ROME (Reuters) - Italy’s lower house of parliament approved on Tuesday a bill aimed at curbing fascist propaganda, more than 70 years after the death of wartime dictator Benito Mussolini.
The draft law, proposed by the ruling Democratic Party (PD), follows a politically charged summer, with human rights groups warning of growing racism in Italy in the face of mass immigration across the Mediterranean from Africa.
Under existing laws, pro-fascist propaganda is only penalised if it is seen to be part of an effort to revive the old Fascist Party. The new bill raises the stakes by outlawing the stiff-armed Roman salute as well as the distribution of fascist or Nazi party imagery and gadgets.
Offenders risk up to two years in jail, with sentences raised by a further eight months if the fascist imagery is distributed over the Internet. The legislation now passes to the upper house Senate for further approval.
Opposition parties, including the anti-establishment 5-Star Movement and the centre-right Forza Italia (Go Italy) party of former prime minister Silvio Berlusconi, said the bill posed a threat to freedom of speech.
But Emanuele Fiano, a PD lawmaker who drew up the legislation, dismissed such concerns.
“This bill does not attack personal freedoms but will act as a brake on neo-fascist regurgitation and a return of extreme right-wing ideology,” he said.
Mussolini ruled over Italy from 1922 until 1943. He took Italy into World War Two on Adolf Hitler’s side and passed race laws under which thousands of Jews were persecuted.
Italy was routed by the allied forces and Mussolini, also known as “Il Duce”, was executed in 1945.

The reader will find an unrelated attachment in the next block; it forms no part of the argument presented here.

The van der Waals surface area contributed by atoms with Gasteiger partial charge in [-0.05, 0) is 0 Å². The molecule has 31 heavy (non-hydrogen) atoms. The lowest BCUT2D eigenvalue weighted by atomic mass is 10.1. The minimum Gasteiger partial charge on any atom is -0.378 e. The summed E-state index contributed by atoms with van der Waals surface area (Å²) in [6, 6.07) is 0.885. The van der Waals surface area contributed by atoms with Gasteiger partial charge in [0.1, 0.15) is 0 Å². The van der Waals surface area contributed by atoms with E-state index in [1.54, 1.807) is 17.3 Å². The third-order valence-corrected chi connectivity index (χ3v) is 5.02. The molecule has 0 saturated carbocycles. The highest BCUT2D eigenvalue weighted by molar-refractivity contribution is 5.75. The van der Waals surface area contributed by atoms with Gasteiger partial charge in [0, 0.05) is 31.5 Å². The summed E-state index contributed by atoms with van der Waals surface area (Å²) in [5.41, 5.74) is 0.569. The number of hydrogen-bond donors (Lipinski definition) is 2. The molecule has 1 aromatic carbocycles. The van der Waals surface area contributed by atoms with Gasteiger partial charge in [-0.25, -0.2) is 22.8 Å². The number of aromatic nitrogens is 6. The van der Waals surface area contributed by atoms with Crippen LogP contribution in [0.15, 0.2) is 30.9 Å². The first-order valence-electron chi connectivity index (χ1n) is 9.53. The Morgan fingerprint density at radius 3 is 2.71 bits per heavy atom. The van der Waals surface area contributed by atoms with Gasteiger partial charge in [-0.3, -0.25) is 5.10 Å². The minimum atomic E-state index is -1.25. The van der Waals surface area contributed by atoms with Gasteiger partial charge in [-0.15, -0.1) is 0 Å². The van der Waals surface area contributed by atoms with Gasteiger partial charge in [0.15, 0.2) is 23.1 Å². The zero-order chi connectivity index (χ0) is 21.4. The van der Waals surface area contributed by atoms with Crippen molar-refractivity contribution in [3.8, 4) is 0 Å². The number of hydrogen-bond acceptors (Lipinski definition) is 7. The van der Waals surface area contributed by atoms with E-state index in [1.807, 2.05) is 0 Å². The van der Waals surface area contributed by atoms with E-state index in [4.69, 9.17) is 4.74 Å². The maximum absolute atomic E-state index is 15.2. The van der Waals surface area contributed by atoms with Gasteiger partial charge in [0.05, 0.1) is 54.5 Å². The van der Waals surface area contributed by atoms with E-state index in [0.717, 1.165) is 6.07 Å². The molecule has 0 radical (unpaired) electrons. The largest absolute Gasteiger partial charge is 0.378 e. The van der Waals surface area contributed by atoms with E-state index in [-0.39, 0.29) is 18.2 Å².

Mussolini is still admired by a hard core of supporters on the far-right and posters using fascist imagery regularly appear on city billboards — most recently in a stylised picture of a white woman being assaulted by a muscular black man.
“Defend her from the new invaders,” said the poster, put up by a fringe party called Forza Nuova (New Force). The group was referring to a high-profile rape case last month when four foreigners were accused of gang-raping a Polish tourist.
More than 600,000 migrants, mainly Africans, have come to Italy over the past four years, boosting anti-immigration sentiment in the country and pushing up support for rightist and far-right parties that demand rigid border controls.
Given the political climate, the ruling PD was forced on Tuesday to delay its push to approve a contested law that would grant citizenship to the children of immigrants.
Opposition parties said the law would encourage migrants to try to come to Italy and claimed victory when the PD announced it was dropping the bill from the Senate schedule this month.
“To approve this bill we need a majority, but we don’t have one right now in the Senate,” said Luigi Zanda, head of the PD in the upper house of parliament.
Reporting by Crispian Balmer; Editing by Gareth Jones